The global economic downturn of the latest years has impacted youth and adult populations throughout Europe. A major concern for the EU is the rise in unemployment and prevailing lack of opportunities to develop and improve skills of its citizens.
The EU 2020 Strategy acknowledges that education and training can help tackle key challenges Europe currently is facing, while the cultural sector is becoming more and more one of the key successful elements of the new forms of vocational tourism with a major impact on the economy of the European countries.
The Creative School project moves from this situation to acknowledge the importance of human and social capital as articulated in the 2020 Strategy and in the aims of Erasmus+, and intends to provide opportunities for individuals and schools to develop their skills through formal and informal education.
Partners rediscovered the creative, interactive and fun aspects of education while problem-solving issues during the process. Hence the Creative Museum and Making Museum projects have proved the cultural sector as dynamic spaces for learning and exchange and provide opportunities for hard-to-reach audiences and learners.
Two previous projects (The Creative Museum and The Making Museum) demonstrated how effective cooperation can be between the cultural institutions (and mainly the museum sector) with makers. With “makers” we identify those individuals and communities who have been stimulated by the downturn and loss of employment to empower themselves to co-create, engage, set-up their own local initiatives, to develop and showcase a variety of skill sets and aims to harness this creativity; provide a platform to share best practice and encourage initiative taking and entrepreneurship within the cultural sector, specifically within museums, libraries, heritage and science centres. Both projects provided their partners with a unique opportunity to experiment, prototype and share the results of new and existing ideas based on creative collaborations with local and international makers.
In "Recommendations Building a Creative Museum" report, the Creative Museum project recommended number of approaches to harness creativity. Both projects saw the establishment of links with the local community which includes the development of links with non-museum groups, build trust with these communities and forget strong links, find common language to foster greater dialogue with hard-to-reach audiences.
Over the past twenty years, changes in society and technology have reshaped the way people access and use information as well as share and collaborate in participatory shared platforms.
The new focus of the partnership, through the Creative School project, is to adapt the experience and knowledge of the cultural sector in a formal and informal educational setting, helping teachers and students to think in a creative and critical way.
Reform of the school curricula in Europe is undergoing radical change. Teachers and students are encouraged to think and learn in ways that have not been present in traditional school environments, i.e. to think creatively and harness critical thinking in their learning. Being creative, imagining, exploring options and alternatives, implementing ideas and taking action, learning creatively, stimulating creativity using digital technology, all contribute to creativity for students and teachers. Critical thinking is the way to objectively analyse and evaluate a topic, in order to form a judgement: it is the basis for creativity, problem-solving, collaboration, and digital literacy to take place.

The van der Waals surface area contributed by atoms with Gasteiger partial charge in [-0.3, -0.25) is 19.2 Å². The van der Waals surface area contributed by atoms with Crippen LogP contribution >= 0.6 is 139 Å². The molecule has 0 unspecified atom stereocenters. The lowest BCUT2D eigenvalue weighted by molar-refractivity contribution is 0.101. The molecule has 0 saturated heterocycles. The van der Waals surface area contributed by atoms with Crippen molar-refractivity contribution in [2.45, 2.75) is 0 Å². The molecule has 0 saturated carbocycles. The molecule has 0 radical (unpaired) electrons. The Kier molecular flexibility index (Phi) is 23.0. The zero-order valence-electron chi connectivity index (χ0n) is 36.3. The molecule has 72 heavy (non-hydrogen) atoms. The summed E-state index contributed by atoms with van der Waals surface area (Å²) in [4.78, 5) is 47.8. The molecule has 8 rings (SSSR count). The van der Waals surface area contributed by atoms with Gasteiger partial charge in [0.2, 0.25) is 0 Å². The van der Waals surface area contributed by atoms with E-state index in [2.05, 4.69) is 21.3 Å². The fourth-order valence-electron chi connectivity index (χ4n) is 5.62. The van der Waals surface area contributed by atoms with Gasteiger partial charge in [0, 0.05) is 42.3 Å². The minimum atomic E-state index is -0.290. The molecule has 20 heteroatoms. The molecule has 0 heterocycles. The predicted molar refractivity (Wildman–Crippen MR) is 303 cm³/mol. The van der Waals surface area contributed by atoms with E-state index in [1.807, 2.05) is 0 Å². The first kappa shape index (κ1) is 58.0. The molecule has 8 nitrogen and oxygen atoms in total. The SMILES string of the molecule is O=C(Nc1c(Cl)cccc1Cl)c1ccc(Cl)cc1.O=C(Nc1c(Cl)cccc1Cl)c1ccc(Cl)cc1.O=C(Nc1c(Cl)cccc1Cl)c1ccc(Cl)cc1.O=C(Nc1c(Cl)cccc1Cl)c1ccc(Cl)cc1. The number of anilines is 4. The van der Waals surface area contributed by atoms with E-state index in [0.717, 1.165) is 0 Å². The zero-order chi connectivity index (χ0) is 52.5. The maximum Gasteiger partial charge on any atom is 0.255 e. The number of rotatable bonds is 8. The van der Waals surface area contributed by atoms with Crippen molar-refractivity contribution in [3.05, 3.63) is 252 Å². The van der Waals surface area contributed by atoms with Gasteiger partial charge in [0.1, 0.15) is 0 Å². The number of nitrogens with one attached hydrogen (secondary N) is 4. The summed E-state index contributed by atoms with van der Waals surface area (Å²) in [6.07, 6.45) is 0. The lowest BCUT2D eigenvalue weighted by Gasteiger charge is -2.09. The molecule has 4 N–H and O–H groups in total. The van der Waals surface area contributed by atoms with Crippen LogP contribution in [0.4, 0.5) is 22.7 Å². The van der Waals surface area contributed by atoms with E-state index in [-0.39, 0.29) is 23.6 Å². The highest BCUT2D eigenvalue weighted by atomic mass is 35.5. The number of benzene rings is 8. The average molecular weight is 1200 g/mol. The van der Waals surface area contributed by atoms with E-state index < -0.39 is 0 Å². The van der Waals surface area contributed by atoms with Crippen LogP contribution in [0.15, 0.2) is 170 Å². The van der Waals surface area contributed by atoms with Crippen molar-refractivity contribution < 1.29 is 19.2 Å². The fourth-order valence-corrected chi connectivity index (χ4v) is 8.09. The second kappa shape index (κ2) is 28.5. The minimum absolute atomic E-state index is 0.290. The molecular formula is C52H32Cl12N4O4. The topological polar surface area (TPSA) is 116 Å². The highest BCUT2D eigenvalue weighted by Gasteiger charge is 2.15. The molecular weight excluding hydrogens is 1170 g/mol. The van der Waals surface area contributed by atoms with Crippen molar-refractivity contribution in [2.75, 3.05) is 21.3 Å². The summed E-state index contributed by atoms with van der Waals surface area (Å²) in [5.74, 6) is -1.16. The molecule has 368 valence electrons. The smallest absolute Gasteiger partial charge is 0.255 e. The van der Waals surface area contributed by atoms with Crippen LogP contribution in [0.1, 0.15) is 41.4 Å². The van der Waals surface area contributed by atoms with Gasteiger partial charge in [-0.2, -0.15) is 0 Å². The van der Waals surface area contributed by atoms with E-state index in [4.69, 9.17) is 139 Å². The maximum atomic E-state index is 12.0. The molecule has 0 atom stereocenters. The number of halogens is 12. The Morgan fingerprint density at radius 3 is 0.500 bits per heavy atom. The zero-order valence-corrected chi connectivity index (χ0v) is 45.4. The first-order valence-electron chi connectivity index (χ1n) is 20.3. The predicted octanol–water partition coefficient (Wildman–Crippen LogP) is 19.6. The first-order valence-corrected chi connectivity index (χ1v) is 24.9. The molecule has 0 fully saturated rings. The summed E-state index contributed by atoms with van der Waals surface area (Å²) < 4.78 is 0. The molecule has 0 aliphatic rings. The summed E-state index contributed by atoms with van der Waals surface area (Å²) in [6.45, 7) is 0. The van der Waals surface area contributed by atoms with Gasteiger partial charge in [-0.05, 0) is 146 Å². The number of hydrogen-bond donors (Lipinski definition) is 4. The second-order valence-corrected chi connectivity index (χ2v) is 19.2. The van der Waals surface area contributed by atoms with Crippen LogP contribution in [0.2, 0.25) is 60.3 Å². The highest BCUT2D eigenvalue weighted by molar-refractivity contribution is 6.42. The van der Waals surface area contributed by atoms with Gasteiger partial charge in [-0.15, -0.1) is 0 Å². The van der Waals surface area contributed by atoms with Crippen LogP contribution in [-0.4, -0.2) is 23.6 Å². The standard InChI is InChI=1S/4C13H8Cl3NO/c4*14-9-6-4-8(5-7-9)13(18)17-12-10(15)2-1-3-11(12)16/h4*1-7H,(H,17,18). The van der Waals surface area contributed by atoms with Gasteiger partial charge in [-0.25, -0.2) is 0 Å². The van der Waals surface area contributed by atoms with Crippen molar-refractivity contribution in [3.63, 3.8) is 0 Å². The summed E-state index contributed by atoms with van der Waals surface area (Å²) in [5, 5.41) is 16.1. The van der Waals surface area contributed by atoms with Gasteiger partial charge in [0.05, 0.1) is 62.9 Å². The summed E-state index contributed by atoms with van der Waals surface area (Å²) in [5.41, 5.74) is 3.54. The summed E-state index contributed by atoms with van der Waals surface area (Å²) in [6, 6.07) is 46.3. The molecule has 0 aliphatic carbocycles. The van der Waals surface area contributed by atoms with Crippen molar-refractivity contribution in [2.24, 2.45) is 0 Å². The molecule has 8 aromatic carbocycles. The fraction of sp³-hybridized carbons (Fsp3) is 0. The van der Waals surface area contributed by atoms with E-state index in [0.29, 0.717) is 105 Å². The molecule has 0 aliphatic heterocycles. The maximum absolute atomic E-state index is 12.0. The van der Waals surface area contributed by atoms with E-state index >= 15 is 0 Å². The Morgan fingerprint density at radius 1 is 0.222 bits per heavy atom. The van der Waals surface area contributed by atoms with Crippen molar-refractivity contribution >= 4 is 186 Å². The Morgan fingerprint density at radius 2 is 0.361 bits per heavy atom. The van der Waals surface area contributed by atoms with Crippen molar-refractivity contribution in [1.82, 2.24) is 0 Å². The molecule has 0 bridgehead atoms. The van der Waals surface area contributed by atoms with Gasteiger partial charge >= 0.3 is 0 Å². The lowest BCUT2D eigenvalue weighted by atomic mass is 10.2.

The idea of Creative School?
Delivering creative and critical thinking educational approaches to schools
in partnership with museums, science centres and galleries.
These creative and critical thinking approaches have emerged in both the Creative Museum and Making Museum projects and emphasises the relevance of how the cultural sector are spaces that support creativity and critical thinking through their audience engagement programmes and projects.
As we live increasingly digital lives, with very accessible personalized experiences and services, museums are learning new ways to tell their stories and engage with new audiences, which meets the expectations of their visitors. The project intend to demonstrate how this new language can be effectively applied in the educational environment, allowing teachers and students (or any other educational community) to create their own training materials for their own learning objectives, taking benefits of the great potential present in European museums. The Creative School project also aims to bring several partners together with different areas of expertise to develop co-created programmes and to encourage citizens, students and schools to engage with cultural collections in different ways.
is an European trans-domain association devoted to European digital cultural heritage valorisation. It gathers a strong network of more than 100 public and private organizations.